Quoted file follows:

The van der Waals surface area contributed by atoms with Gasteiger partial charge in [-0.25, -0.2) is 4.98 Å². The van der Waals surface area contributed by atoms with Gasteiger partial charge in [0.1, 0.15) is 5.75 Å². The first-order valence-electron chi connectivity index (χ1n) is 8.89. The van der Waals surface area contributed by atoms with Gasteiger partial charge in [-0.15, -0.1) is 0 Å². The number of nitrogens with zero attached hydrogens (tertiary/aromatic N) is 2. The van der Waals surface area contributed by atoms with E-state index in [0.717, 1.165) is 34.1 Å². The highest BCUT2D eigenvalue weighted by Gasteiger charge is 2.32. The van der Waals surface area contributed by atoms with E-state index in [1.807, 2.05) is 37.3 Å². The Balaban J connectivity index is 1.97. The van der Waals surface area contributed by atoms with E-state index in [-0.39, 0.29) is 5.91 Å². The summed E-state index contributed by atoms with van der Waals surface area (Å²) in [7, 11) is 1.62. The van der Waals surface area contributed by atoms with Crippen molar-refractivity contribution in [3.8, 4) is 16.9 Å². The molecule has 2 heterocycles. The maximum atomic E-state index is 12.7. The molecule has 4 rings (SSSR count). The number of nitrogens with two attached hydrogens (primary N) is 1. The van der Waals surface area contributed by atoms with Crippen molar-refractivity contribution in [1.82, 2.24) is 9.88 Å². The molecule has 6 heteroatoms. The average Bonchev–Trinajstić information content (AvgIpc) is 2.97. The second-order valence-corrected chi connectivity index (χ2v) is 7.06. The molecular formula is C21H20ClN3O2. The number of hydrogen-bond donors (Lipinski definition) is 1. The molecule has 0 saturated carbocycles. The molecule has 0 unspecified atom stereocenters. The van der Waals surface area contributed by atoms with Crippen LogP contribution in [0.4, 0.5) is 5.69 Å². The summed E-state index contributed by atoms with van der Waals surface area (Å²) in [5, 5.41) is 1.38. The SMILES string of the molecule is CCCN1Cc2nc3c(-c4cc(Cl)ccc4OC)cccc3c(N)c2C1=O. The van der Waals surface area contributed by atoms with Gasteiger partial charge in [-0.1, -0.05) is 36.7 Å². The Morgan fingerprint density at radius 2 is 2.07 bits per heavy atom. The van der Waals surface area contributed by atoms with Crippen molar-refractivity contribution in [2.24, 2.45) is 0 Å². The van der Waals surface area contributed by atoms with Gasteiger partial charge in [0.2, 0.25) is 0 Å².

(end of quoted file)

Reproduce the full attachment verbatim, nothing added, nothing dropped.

The van der Waals surface area contributed by atoms with Gasteiger partial charge in [-0.25, -0.2) is 4.98 Å². The van der Waals surface area contributed by atoms with Gasteiger partial charge in [0.1, 0.15) is 5.75 Å². The first-order valence-electron chi connectivity index (χ1n) is 8.89. The van der Waals surface area contributed by atoms with Gasteiger partial charge in [-0.15, -0.1) is 0 Å². The number of nitrogens with zero attached hydrogens (tertiary/aromatic N) is 2. The van der Waals surface area contributed by atoms with E-state index in [0.717, 1.165) is 34.1 Å². The highest BCUT2D eigenvalue weighted by Gasteiger charge is 2.32. The van der Waals surface area contributed by atoms with E-state index in [1.807, 2.05) is 37.3 Å². The Balaban J connectivity index is 1.97. The van der Waals surface area contributed by atoms with E-state index in [-0.39, 0.29) is 5.91 Å². The summed E-state index contributed by atoms with van der Waals surface area (Å²) in [7, 11) is 1.62. The van der Waals surface area contributed by atoms with Crippen molar-refractivity contribution in [3.8, 4) is 16.9 Å². The molecule has 2 heterocycles. The maximum atomic E-state index is 12.7. The molecule has 4 rings (SSSR count). The number of nitrogens with two attached hydrogens (primary N) is 1. The van der Waals surface area contributed by atoms with Crippen molar-refractivity contribution in [1.82, 2.24) is 9.88 Å². The molecule has 6 heteroatoms. The average Bonchev–Trinajstić information content (AvgIpc) is 2.97. The second-order valence-corrected chi connectivity index (χ2v) is 7.06. The molecular formula is C21H20ClN3O2. The number of hydrogen-bond donors (Lipinski definition) is 1. The molecule has 0 saturated carbocycles. The molecule has 0 unspecified atom stereocenters. The van der Waals surface area contributed by atoms with Crippen LogP contribution in [0.4, 0.5) is 5.69 Å². The summed E-state index contributed by atoms with van der Waals surface area (Å²) in [5, 5.41) is 1.38. The SMILES string of the molecule is CCCN1Cc2nc3c(-c4cc(Cl)ccc4OC)cccc3c(N)c2C1=O. The van der Waals surface area contributed by atoms with Gasteiger partial charge in [-0.1, -0.05) is 36.7 Å². The Morgan fingerprint density at radius 2 is 2.07 bits per heavy atom. The van der Waals surface area contributed by atoms with Crippen molar-refractivity contribution in [2.24, 2.45) is 0 Å². The van der Waals surface area contributed by atoms with Gasteiger partial charge in [0.2, 0.25) is 0 Å².